We’ve already covered some of our favourite steel grades in previous blogs; steels that are exceptional, advanced or perfect for a particular job but there’s one ‘steel’ we’ve yet to mention despite the fact it could be the most famous.
Valyrian steel has some literally magical properties – it can be worked to an extremely sharp blade and is not only tremendously strong but remains sharp and corrosion resistant so it requires no maintenance.
This sounds too good to be true, which of course, it is. Valyrian steel is from George R. R. Martin’s Game of Thrones, making it completely fictional. As well as being very strong and incredibly sharp, it’s also very light and heat resistant. Because it’s forged with dragon fire, ordinary heat just won’t cut it, but as a side effect of this, it’s very attractive with a distinctive rippled pattern and remains incredibly light.
The ancient skills in forging Valyrian steel, however, have been lost. The Valerian Freehold, an empire that covered half the world was destroyed in the Doom of Valyria, and with them the knowledge of their master blacksmiths. Valyrian steel weapons remain highly prized as heirlooms and only one in 100 maester’s wear this rare steel link, to signal they have studied the higher mysteries.
Inevitably, there has been a story in the news about a scientist exploring the possibility of creating a Valyrian steel, as it makes science interesting and accessible, which is something we can only support!
After investigating existing steel grades for similar properties, the American Chemical Society researchers posted the results. Spring steel was the first contender, as the composition of silicon and manganese allows a very sharp edge, but it can’t cope with high temperatures. Air-hardened steel was also a possibility, as it cools in the open air to prevent the loss of its properties in higher temperatures, but it’s very heavy and doesn’t have the patternation as shown in the weapons in Game of Thrones.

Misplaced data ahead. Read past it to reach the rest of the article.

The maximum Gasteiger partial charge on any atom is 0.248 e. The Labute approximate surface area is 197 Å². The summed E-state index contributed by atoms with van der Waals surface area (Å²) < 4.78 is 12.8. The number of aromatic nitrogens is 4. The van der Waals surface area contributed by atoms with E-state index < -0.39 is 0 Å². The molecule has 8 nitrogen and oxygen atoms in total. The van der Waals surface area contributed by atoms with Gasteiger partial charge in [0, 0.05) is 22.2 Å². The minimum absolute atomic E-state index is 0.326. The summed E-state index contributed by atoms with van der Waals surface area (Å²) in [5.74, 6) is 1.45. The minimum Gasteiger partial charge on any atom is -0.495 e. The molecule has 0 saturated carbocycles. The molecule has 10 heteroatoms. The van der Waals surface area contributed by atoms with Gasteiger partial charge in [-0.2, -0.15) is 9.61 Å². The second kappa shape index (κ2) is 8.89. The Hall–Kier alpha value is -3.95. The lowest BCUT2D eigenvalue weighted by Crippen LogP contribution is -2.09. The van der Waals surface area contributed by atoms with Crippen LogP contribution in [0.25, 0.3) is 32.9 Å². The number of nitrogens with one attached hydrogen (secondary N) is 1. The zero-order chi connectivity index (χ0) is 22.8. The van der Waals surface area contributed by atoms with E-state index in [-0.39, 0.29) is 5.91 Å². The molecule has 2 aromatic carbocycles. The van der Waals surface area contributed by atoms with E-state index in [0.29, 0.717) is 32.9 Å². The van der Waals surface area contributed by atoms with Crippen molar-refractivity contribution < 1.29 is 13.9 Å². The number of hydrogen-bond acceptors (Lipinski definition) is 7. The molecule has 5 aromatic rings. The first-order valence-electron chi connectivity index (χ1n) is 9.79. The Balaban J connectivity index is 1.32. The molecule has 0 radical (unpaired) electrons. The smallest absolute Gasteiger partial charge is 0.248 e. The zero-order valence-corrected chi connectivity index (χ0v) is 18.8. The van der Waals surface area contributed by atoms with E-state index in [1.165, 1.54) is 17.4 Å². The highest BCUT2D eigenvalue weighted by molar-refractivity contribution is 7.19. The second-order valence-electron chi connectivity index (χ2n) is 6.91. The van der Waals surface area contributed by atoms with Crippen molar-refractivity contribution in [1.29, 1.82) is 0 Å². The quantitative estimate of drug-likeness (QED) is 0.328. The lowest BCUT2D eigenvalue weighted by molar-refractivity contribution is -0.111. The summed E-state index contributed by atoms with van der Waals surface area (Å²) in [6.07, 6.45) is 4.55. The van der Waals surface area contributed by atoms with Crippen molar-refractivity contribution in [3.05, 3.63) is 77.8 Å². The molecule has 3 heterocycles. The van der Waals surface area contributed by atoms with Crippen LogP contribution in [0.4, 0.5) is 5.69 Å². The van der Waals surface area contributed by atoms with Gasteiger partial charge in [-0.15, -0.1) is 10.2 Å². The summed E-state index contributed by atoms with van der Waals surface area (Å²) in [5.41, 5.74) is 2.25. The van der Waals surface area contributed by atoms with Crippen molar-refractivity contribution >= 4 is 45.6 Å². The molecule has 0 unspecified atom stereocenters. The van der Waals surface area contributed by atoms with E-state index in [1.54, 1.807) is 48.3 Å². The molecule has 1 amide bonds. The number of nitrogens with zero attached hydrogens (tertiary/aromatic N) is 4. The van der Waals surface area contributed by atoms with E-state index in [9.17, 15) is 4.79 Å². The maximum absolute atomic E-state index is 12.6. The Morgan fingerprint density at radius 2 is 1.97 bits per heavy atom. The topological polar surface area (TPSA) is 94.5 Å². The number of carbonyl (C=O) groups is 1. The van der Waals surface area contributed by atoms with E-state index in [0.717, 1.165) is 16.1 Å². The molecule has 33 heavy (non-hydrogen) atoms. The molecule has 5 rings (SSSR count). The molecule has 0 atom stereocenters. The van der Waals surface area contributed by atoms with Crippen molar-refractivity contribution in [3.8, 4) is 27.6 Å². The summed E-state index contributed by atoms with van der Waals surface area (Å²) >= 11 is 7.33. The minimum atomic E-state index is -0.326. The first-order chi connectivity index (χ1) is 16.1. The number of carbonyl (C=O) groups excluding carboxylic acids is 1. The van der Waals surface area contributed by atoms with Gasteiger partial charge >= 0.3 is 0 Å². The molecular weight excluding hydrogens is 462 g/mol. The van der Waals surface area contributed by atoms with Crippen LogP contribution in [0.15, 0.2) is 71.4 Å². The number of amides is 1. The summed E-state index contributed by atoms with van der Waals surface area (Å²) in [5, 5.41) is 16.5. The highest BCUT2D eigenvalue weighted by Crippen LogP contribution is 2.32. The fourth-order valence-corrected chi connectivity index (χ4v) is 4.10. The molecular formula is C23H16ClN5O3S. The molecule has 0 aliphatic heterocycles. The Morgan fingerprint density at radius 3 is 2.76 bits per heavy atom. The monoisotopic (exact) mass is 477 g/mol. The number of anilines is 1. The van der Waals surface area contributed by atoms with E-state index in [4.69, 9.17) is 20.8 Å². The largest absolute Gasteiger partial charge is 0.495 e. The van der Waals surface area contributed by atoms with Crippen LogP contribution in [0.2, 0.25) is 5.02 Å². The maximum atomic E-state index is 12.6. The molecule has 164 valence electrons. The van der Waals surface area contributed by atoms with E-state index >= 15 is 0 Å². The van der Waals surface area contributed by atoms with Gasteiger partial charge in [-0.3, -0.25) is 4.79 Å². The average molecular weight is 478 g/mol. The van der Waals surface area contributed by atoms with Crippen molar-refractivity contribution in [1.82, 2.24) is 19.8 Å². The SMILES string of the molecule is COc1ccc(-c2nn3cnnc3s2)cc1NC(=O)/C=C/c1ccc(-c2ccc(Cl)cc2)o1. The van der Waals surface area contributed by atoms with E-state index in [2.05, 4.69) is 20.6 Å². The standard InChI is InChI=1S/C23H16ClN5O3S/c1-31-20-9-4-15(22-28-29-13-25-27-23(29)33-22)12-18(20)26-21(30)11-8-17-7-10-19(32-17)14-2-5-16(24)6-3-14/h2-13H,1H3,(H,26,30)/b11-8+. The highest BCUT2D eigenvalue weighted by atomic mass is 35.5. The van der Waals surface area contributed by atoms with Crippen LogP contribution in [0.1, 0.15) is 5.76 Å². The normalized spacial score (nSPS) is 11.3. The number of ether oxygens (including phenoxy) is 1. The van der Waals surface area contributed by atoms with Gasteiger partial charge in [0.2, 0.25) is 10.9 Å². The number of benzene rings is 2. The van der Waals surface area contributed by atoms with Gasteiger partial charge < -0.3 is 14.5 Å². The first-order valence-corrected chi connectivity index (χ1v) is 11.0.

The look may not actually be possible to achieve at all, as the near-black colour of Valyrian steel is much darker than the natural grey lustre of our favourite product as we know it. The rippling effect would usually be indicative of either welding or insufficient folding – an attempt to make a good steel out of two more inferior ones.
The findings of the American Chemical Society lead to where we suspected – Valyrian steel may not even be possible and most likely isn’t a steel at all. One possible bright hope is that they suggest a ‘metal matrix composite’, such as a titanium silicon carbide, even suggesting that if the matrix wasn’t uniform, you could see the rippling as shown on Valyrian Steel weapons.
For those who are a little disappointed that Valyrian steel isn’t really a metalwork project, but instead a ‘metal matrix composite’, just remember that steel in itself is a precise combination of iron, carbon, manganese, nickel, chromium and any other number of elements. Although it may be beyond the average blacksmith, there’s a chance that one day we’ll find a way to replicate the great Valyrian Freehold.